Internet Web Application Security Testing
Web Application security assessments are a ‘point in time’ exercise, assessments should be regular and part of an ongoing assurance process. Assessments should complement other activities such as vulnerability and patch management, any security review needs to be put in the context of business value and risk.
A web application vulnerability assessment report based on the output of automated tools often does not supply enough context to give a clear indication of risk. Web application security reviews should be undertaken by experienced web application testers as the technology and attack vectors evolve rapidly.
Application Mapping: By configuring a browser to use a web proxy tool the web application can be traversed to enumerate the functionality offered by the application. The proxy can then take over the role of spidering the content of the application to give a map of the application and find the content and paths within the site.
Server Mapping: Web and application servers often have default directories, sample applications, administrative areas and other potentially vulnerable content which attempts can be made to find. The web application server may have administrative areas which relate to the content serving and hosting functionality and not application specific administrative access.
It is possible that identified administrative functionality may be accessible through default credentials. There may also be default content installed on the server that is not a part of the application and may be susceptible to vulnerabilities that could be leveraged against the application.
Application Analysis: The entry points within the application where user supplied content is accepted and processed are the key elements for assessment of the input validation applied to this content.
Application Technology: The architecture of web applications often uses a mix of technologies on both the client and server sides. These technologies have their own attack vectors and methods for identifying them, they form components of the overall architecture and cover areas including scripting, application platforms and database interaction.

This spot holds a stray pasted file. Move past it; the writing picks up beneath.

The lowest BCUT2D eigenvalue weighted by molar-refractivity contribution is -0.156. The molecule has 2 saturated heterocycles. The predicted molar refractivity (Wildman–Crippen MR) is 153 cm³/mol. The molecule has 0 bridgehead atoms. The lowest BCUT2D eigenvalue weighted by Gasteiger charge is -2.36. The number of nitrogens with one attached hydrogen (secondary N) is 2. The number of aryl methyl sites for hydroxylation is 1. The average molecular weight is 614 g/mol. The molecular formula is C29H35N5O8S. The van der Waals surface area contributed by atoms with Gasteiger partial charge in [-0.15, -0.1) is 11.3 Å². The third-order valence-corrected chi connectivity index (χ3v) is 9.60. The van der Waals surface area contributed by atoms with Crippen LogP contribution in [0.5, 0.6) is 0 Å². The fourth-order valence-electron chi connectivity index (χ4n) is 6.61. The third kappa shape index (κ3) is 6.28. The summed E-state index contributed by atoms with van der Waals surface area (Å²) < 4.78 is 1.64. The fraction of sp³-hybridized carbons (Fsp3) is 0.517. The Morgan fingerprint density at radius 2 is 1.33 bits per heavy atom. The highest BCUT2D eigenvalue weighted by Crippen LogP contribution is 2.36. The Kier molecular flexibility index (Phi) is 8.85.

Client Side Validation: Any input parameters sent to the application coming from the client side are subject to change by the tester. These parameters could include cookies, function parameters or hidden form fields; they can be identified my monitoring the proxy and manipulated client-side. The effects of change can help the tester in determining vectors which may be susceptible and result in improper handling by the application logic.
User Authentication: There will often be an authentication role in a web application which needs users to give valid credentials to use application functionality. This process is a key area for investigation to find if the tester can bypass authentication or assume the identity of another user of the system.
This ability to assume the role of another user can be seen as a form of horizontal escalation in that the testers actions reflect on the identity being abused. Another form of authentication manipulation is vertical privilege escalation where the tester uses a set of user level credentials to assume the identity of a higher level user such as an application administrator.
The ability to re-use a session token without having to re-authenticate to the system may offer avenues for investigation relating to cookie capture and session re-use. There are other vectors including session fixation whereby a tester could start a session and pass that to a valid user and gain access assuming the identity of that user.
Application Logic: The function flow and application logic of a web application can be investigated to see if it is possible to subvert the expected path through the application by performing functions out of order and seeing if the application enforces a logical path to make sure that a series of actions are carried out in a particular order as defined by the business logic.
Input Validation: All user input should be subject to validation at the application level, the effectiveness of the validation can be tested by substituting expected input with unexpected characters. A possible aim would be to give queries to be executed by a backend database server in the form of SQL injection or script to be executed in the context of a browser such as persistent or non-persistent Cross Site Scripting (XSS). Other avenues may include operating system command injection, web server directory traversal and local or remote file inclusion.
3rd Party Applications: These may take the form of an add-in to the application to offer more functionality or may be in the shape of other applications residing on the same platform that are unrelated but share common technologies. These can be investigated to see if they have an impact on the primary application or could be used as a method for gaining access due to any vulnerabilities in their configuration which may offer a jump point into the application being tested.
Indimon Internet Services
Indimon Internet Services has the necessary experience and knowledge to do complex, in-depth internet web application security tests. These tests give clients an accurate view of known weakness and identified vulnerabilities in their internet web applications. This process assists the client by providing the information for them to decide steps which can be taken to improve or enhance the security stance of their internet web applications.